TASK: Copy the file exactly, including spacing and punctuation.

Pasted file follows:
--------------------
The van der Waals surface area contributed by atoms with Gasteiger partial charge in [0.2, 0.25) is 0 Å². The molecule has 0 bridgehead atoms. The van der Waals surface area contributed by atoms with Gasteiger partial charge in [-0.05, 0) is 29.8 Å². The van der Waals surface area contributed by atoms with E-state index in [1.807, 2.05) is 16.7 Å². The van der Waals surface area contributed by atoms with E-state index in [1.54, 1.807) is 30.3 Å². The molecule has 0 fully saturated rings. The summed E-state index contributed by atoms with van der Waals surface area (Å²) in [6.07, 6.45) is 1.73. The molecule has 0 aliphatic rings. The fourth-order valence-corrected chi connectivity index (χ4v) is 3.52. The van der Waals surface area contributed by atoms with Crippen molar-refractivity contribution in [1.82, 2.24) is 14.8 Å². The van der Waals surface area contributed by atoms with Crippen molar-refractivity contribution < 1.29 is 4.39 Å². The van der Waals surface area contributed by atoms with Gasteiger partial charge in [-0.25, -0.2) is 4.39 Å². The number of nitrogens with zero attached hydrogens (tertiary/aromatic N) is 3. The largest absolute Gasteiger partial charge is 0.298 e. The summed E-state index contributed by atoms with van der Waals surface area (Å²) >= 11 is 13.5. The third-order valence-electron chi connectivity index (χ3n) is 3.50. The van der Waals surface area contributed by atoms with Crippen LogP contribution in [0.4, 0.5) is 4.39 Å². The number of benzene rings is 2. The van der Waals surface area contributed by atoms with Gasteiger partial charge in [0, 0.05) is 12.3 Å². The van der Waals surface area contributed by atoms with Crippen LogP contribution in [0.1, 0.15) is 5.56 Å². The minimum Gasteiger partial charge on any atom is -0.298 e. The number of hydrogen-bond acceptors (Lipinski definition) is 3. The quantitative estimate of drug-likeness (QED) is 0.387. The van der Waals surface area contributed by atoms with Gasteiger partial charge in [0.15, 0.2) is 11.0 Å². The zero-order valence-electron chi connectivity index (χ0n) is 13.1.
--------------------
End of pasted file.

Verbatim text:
The van der Waals surface area contributed by atoms with Gasteiger partial charge in [0.2, 0.25) is 0 Å². The molecule has 0 bridgehead atoms. The van der Waals surface area contributed by atoms with Gasteiger partial charge in [-0.05, 0) is 29.8 Å². The van der Waals surface area contributed by atoms with E-state index in [1.807, 2.05) is 16.7 Å². The van der Waals surface area contributed by atoms with E-state index in [1.54, 1.807) is 30.3 Å². The molecule has 0 fully saturated rings. The summed E-state index contributed by atoms with van der Waals surface area (Å²) in [6.07, 6.45) is 1.73. The molecule has 0 aliphatic rings. The fourth-order valence-corrected chi connectivity index (χ4v) is 3.52. The van der Waals surface area contributed by atoms with Crippen molar-refractivity contribution in [1.82, 2.24) is 14.8 Å². The van der Waals surface area contributed by atoms with Crippen molar-refractivity contribution < 1.29 is 4.39 Å². The van der Waals surface area contributed by atoms with Gasteiger partial charge in [-0.25, -0.2) is 4.39 Å². The number of nitrogens with zero attached hydrogens (tertiary/aromatic N) is 3. The largest absolute Gasteiger partial charge is 0.298 e. The summed E-state index contributed by atoms with van der Waals surface area (Å²) >= 11 is 13.5. The third-order valence-electron chi connectivity index (χ3n) is 3.50. The van der Waals surface area contributed by atoms with Crippen LogP contribution in [0.4, 0.5) is 4.39 Å². The number of benzene rings is 2. The van der Waals surface area contributed by atoms with Gasteiger partial charge in [0, 0.05) is 12.3 Å². The van der Waals surface area contributed by atoms with Crippen LogP contribution in [0.1, 0.15) is 5.56 Å². The minimum Gasteiger partial charge on any atom is -0.298 e. The number of hydrogen-bond acceptors (Lipinski definition) is 3. The quantitative estimate of drug-likeness (QED) is 0.387. The van der Waals surface area contributed by atoms with Gasteiger partial charge in [0.15, 0.2) is 11.0 Å². The zero-order valence-electron chi connectivity index (χ0n) is 13.1.